I’ve been at meetings where there is a clash between the information security officer and the data protection officer. For example, there was an argument about who should own the information security policy as if the creation of the policy shouldn’t be a unified approach requiring much more than these two functions. The definitions of roles and responsibilities of the data protection officer and information security officer speaks for itself. In this article, I will place in a practical sense, and from my experience, the varying and telling differences between these two functions.
First, let’s tease out the functions of a data protection officer. The DPO function stemmed from the propagation of data protection regulations around the world. This DPO role came into play because of this regulation and the focus here, therefore, is on personal data and how it is managed within the business. The Article 29 Data Protection Working Party stipulates the roles clearly; it states that the DPO remains the cornerstone of accountability and can facilitate compliance within any business.
The information security officer, on the other hand, focuses on how to prevent technical attacks on various spaces where information may pass through or stored, and carries out vulnerability scans to ensure that the organisation’s information meets the three pillars of cybersecurity, including confidentiality, integrity, and availability. The task here is to ensure information is secure throughout the business and that staff are sensitised about their duties on how to detect social phishing campaigns, malicious emails and other dodgy communication that can expose a company to hackers.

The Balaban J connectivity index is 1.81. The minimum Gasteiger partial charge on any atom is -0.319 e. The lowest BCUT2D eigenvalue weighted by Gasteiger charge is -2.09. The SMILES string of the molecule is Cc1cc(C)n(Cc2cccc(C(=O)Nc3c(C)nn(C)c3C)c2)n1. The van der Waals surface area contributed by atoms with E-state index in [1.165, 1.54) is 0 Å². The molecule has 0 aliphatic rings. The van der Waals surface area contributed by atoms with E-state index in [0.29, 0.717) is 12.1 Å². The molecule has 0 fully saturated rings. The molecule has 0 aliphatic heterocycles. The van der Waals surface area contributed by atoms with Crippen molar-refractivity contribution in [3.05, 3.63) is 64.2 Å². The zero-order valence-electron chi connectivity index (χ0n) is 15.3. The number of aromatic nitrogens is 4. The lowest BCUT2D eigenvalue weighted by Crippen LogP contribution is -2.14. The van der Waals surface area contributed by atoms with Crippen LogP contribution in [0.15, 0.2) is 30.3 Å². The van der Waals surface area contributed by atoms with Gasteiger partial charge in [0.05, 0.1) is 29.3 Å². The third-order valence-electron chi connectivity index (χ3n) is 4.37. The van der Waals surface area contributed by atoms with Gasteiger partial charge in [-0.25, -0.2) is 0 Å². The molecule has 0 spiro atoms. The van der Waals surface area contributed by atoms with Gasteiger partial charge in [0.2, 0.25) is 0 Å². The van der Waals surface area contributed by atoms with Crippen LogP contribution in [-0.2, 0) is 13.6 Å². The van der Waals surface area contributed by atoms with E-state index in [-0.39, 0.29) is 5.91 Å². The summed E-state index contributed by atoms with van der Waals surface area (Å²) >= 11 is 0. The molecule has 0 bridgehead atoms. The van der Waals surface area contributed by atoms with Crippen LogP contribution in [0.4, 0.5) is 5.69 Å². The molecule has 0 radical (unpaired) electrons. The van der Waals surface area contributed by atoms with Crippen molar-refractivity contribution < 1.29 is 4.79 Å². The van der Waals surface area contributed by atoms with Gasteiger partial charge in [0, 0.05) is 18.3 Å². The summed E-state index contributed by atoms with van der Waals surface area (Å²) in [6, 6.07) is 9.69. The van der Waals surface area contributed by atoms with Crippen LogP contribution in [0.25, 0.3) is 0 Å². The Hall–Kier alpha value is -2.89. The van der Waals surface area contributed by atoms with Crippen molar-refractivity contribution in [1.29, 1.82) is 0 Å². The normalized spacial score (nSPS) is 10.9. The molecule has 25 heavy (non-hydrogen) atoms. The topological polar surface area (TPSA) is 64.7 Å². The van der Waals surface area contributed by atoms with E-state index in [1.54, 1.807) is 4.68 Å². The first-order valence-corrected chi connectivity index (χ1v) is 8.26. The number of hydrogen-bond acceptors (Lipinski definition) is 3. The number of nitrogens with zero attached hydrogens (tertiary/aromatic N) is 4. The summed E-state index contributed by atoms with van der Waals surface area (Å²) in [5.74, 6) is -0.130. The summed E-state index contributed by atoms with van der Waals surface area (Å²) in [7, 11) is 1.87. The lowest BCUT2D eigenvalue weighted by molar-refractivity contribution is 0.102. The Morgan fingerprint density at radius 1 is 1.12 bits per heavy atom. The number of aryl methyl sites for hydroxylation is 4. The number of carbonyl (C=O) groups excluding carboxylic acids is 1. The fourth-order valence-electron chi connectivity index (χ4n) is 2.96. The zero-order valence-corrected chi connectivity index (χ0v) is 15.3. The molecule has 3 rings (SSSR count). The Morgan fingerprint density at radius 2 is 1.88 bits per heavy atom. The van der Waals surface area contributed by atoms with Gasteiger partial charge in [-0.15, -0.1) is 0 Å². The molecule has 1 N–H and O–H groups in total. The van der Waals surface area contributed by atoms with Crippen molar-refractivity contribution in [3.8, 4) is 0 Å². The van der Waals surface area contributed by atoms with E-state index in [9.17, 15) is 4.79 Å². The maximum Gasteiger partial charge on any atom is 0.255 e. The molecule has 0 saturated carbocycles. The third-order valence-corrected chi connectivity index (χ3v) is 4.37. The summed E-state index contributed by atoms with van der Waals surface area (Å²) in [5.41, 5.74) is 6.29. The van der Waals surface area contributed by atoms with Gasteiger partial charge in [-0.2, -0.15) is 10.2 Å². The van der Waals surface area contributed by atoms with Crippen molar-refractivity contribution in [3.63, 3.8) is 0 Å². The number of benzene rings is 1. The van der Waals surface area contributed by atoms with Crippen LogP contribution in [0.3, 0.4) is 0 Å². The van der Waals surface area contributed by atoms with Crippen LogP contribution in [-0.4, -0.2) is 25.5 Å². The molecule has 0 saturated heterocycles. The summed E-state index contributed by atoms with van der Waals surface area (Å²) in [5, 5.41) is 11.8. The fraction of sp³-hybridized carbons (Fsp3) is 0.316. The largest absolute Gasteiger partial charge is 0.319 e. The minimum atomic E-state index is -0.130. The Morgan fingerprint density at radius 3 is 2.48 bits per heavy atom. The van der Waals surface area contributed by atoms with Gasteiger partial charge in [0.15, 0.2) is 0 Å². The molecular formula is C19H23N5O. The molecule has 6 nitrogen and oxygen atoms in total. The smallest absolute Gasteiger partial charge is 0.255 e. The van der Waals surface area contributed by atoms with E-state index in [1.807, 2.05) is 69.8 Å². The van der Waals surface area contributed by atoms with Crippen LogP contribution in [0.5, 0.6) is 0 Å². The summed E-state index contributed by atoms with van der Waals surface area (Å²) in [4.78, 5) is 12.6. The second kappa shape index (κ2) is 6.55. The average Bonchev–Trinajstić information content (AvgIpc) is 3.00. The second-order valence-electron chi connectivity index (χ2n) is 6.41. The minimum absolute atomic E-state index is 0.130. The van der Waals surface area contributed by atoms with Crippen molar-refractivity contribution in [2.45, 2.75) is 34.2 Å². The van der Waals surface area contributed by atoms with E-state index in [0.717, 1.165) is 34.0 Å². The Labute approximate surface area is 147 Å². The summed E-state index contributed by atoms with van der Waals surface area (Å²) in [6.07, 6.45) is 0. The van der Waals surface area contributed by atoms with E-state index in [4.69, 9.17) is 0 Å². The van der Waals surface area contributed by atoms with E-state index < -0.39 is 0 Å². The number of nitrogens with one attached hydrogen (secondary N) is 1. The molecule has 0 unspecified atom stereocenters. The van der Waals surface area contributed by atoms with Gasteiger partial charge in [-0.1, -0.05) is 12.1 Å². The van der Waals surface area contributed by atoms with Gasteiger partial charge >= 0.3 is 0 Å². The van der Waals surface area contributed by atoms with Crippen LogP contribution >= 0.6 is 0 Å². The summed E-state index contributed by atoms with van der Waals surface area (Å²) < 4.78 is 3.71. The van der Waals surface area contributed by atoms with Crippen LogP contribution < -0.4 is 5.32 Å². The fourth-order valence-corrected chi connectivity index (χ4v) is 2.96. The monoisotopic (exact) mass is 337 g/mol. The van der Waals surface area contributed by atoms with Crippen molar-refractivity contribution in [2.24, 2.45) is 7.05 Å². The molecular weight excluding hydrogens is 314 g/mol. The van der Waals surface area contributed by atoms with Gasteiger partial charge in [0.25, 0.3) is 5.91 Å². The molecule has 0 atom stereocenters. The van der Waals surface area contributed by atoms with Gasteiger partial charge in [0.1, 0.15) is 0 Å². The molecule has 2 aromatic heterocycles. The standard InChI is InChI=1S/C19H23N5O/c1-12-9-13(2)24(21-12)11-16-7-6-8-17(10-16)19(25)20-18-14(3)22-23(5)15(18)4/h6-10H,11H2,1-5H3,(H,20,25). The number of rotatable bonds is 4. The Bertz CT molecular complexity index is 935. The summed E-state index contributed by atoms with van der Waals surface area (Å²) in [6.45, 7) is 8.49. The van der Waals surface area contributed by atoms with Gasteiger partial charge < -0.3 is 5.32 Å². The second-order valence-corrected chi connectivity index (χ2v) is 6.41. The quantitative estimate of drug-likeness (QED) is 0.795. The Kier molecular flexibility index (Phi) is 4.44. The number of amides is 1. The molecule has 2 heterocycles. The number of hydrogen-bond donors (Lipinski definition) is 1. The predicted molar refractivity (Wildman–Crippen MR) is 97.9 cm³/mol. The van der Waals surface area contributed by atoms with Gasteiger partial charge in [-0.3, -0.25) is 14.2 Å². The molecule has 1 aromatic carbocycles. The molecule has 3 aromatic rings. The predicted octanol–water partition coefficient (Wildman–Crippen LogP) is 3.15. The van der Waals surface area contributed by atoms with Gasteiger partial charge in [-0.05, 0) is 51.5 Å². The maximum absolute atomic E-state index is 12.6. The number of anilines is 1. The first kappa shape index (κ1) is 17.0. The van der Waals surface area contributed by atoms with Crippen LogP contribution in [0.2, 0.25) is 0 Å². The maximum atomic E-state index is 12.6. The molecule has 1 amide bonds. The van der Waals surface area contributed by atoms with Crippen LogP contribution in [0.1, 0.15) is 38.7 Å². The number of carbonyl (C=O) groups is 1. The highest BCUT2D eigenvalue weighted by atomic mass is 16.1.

The DPO usually acts as intermediaries between relevant stakeholders (e.g., supervisory authorities, data subjects, and business units within an organisation). For example, a train company wanted to carry out what was described as an excessive intrusion on the privacy of data subjects. The DPO had to liaise with the supervisory authority about this new processing activity, present the risk and make the business justification as to why the processing was necessary. By seeking the input from the supervisory authority, the company’s DPO takes a formidable approach to prevent any introspection from the supervisory authority. It must be stated though that the compliance of a company to data protection regulation is still the responsibility of the company and therefore, the DPO can’t be held responsible.
However, the CISO can be held responsible for the failure of information security within a business. Case in point, Uber’s Chief Security Officer, Joe Sullivan, was found guilty of criminal obstruction for failing to report the 2016 cybersecurity incident to authorities. It shines a light on the fact that CISOs can be held liable when they fail to carry out their duties well in most cases.
But the fact remains that there is a difference between the DPO role and the CISO function. It must be stated again that one focuses on the end-to-end management of personal data within the business while the other pays attention to the security of all categories of information. It must be stated that for the company to thrive in a secure and technical way, these two functions must merge to achieve a single goal – protect and secure the company. It behoves the company to ensure these merger work is in the best benefit of the organisation.
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